As my demo site grows I am curious about my visitors. Based on the Apex activity log I have created a report which shows the origin of the visitors:

The location is determined from the IP address. This is done in a Dynamic Action that calls a web service at to retrieve the geographical location from the IP address and then stores the result into an Oracle table for subsequent usage.

NB The apex_activity_log is limited in size and the older entries are regularly deleted. Therefore the content of the log is daily copied to a another table. This table is used for the report and the map.

I like to see that the visitors come from all over the world, not only from Europe, North America and Asia, but also from Middle and South America and Africa.
It is good to see that Apex is used all over the globe!

But the list does not give me an overview of the geographical locations. So I looked for a way to visualize this data and came across the GeoHeatMap plugin by Jeffrey Kemp. It is very easy to implement and just requires a query retrieving latitude, longitude and weight.

The result is a very nice looking map:

You can get a clear view of where the visitors come from.

In the normal mode the light green color is hardly visible against the predominantly green color of the maps. By setting the plugin attribute Map Style to mostly gray, found at, you get the quiet background with sufficient contrast.

You can see the result at:

It is possible to see the geographical distribution per page by changing the Page select list. There is clear difference in distribution for the various pages of the application.

Happy apexing

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Starting in Apex I used bind variables to reference the input items.

select name from table where id = :P100_ID

Then I move the query to a package and I had to rewrite the bind variables to calls of the Apex v function.

select name from table where id = v(‘P100_ID’)

For some queries I preferred to pass the parameters as PL/SQL procedure parameters so I had to change the query to:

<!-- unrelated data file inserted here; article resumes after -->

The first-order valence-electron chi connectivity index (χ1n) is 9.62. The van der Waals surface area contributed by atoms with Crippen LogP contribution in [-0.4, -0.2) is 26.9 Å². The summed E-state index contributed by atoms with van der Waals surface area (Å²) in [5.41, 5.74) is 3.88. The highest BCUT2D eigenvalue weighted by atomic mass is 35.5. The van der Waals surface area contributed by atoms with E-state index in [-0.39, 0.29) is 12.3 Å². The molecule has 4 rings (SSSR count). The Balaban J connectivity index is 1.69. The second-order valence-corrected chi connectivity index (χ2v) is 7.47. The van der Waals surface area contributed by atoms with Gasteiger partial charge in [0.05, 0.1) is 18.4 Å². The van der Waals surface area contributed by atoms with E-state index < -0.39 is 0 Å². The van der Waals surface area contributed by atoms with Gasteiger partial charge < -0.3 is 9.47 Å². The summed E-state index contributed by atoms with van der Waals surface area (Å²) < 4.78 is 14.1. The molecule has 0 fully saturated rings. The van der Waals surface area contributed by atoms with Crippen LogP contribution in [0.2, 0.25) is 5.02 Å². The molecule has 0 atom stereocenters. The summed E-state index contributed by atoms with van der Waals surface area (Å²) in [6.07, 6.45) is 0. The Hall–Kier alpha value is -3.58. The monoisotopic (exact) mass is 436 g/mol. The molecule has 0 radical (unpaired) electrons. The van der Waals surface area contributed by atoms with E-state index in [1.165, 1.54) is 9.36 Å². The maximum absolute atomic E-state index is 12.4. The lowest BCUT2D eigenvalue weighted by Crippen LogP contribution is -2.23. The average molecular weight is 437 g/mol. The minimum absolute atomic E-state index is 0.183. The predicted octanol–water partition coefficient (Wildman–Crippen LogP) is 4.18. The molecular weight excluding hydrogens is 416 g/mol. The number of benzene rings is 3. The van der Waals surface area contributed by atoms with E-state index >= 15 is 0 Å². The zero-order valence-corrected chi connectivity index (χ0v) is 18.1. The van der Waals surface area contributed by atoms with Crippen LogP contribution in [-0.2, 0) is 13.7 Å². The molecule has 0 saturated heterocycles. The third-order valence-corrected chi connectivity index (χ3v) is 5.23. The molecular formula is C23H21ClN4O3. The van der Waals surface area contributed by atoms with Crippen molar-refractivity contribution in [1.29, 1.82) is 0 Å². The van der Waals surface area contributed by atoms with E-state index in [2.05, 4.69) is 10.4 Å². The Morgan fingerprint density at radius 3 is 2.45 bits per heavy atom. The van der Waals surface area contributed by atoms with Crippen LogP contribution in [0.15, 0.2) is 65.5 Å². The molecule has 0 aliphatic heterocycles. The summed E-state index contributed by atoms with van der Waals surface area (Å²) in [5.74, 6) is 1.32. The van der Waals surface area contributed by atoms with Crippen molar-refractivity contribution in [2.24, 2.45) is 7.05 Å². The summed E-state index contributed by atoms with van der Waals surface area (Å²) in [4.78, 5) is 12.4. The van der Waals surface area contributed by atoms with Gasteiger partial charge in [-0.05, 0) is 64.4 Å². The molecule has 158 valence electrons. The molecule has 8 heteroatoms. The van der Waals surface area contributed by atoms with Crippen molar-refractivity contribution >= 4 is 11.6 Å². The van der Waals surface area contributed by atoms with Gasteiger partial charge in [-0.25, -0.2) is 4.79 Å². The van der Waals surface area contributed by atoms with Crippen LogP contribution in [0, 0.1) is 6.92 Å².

select name from table where id = p_id

And for defining a ref cursor I prefer to use substitution parameters:

select name from table where id = [id]

Now this is just a short query with just one parameter.
But it is a lot of work for queries with  20+ lines with 5+ parameters.

And then it takes time to convert the parameters. And I make mistakes, I forget to change a parameter or I make a typo. Most of the time I find the error quite fast but sometimes it is not so obvious.

Enough reasons for me to automate this process. And make the solution publicly available:

On the page you can paste your query. If possible the source parameter type is recognized.
You can indicate to what type of parameters are the target of the conversion.
Further you need to specify the delimiters for the substitution variables or the prefixes for PL/SQL and Apex ( for bind variables and v-function).

Then hit Generate, clip the code and use it.
For me most of the time I can use the code without modification.

Happy apexing…

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Building applications with Apex I am coding in PL/SQL a lot. I find myself typing in similar patterns many times. And I do not like it. Being an IT man I look for ways to automate it.

 One of the things I regularly have to create is getters and setters for package variables. I start out with a package and define a package variable. Then after a while it turns out I need this value in a SQL statement. So I need a getter. It is more elegant to use getters and setters anyway.

But my point is I always end up typing more or less the same code and it slows me down. So I created another generator. You can find it at:

It is very simple and fast to use. Just type (or paste 😉 ) the name of the variable, chose the datatype and hit the generate button. Then hit Copy to Clipboard and paste the result in your PL/SQL package specification and body code respectively.

Extra parameters:
– Internal variable name: use it if the internal variable name differs from the one you want to expose in the interface. The case of this name is not affected by the Case switch.
– Case of keywords: you can have your code with uppercase keywords

Happy Apexing

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Apex Plug-in

This control is now available as an Apex dynamic action plug-in.
You can find it at the plug-in section of